- For other uses, see Boa constrictor (disambiguation)
is a non-venomous boa species
found in Central America
, South America
and some islands in the Caribbean
. The common name is the same as the scientific name, which is unusual. A staple of private collections and public displays, its color pattern is highly variable and it may grow to become quite large. Ten subspecies
are currently recognized, including the nominate subspecies described here.''
Adult sizes vary among the subspecies, although those found in northern South America
reach the greatest lengths. The largest specimens on record are two from Suriname
; one measuring 13.5 feet (411 cm) and the other slightly over 14 feet (427 cm). However, such sizes are very rare and on average 10 feet (305 cm) is considered a large specimen. There is also a report of an 18.5 foot (5.6 m) specimen from Trinidad
, but this is now believed to have been a misidentified anaconda, Eunectes murinus
The tail is slightly prehensile and there are no thermoreceptive labial pits around the mouth.
The color pattern consists of a ruddy brown ground color, becoming a rich brick red on the tail. Dorsally, the ground color is overlaid with a series of large tan-colored saddles that become lighter towards the tail. Here, the saddles break up into half rings of a pale cream color in vivid contrast with the red.
Though all boids
, only this species is properly referred to as "boa constrictor"; a rare instance of an animal having the same common and scientific binomial name
All subspecies are referred to as "boa constrictors," while the nominate subspecies, B. c. constrictor, is often referred to specifically as the "red-tailed boa."
B. c. constrictor is also called the "common boa."
Other common names include "jibóia" (Latin American) and "macajuel" (Trinidadian, pronounced mah-cah-well).
Found from northern Mexico
through Central America
, El Salvador
, Costa Rica
) to South America
north of 35°S (Colombia
, French Guiana
. Also in the Lesser Antilles
and St. Lucia
), on San Andrés
and many other islands along the coasts of Mexico and Central and South America.
The type locality
given is "Indiis" -- a mistake, according to Peters and Orejas-Miranda (1970).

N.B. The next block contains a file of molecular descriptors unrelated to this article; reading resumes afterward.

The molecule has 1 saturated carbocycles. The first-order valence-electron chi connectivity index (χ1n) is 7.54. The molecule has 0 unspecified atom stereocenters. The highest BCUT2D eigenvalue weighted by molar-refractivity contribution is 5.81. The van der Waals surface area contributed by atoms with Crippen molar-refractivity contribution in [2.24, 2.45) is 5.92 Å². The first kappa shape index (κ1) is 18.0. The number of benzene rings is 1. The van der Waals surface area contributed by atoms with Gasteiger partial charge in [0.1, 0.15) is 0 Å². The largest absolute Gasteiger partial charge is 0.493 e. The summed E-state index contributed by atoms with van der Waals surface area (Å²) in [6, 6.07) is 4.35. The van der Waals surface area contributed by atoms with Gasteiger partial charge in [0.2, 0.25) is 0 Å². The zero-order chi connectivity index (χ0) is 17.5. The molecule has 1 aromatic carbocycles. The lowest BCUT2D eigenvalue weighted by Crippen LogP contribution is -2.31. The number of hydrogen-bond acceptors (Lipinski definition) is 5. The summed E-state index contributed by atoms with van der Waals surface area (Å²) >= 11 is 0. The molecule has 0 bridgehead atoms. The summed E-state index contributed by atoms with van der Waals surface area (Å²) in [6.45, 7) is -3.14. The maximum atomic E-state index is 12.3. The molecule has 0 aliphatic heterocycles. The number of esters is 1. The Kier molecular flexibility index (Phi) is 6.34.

Flourishes in a wide variety of environmental conditions, from tropical rainforests to arid country.
Small individuals may climb into trees and shrubs to forage, but they become mostly terrestrial as they become older and heavier. It is said that specimens from Central America
are more irascible, hissing loudly and striking repeatedly when disturbed, while those from South America
tame down more readily.
Prey includes a wide variety of mammals and birds. The bulk of their diet consists of rodents, but larger lizards and mammals as big as ocelots
are also reported to have been consumed.
, females give birth to live young that average 15-20 inches (38-51 cm) in length.
This species does well in captivity, usually becoming quite tame. It is a common sight in zoos. Captive longevity is 20 to 30 years, with rare accounts of over 40 years (BeBe, the oldest captive specimen on record, reached almost 41 years of age), making them a long-term commitment as a pet. Proper animal husbandry is the most significant factor in captive lifespan. Though still exported from their native South America in significant numbers, it is widely bred in captivity.
|B. c. amarali
|B. c. constrictor
|B. c. imperator
||Common northern boa
|B. c. longicauda
||Price & Russo, 1991
||Tumbes Peru boa
|B. c. melanogaster
|B. c. nebulosa
||Dominican clouded boa
|B. c. occidentalis
|B. c. orophias
||St. Lucia boa
|B. c. ortonii
|B. c. sabogae
||Pearl Island boa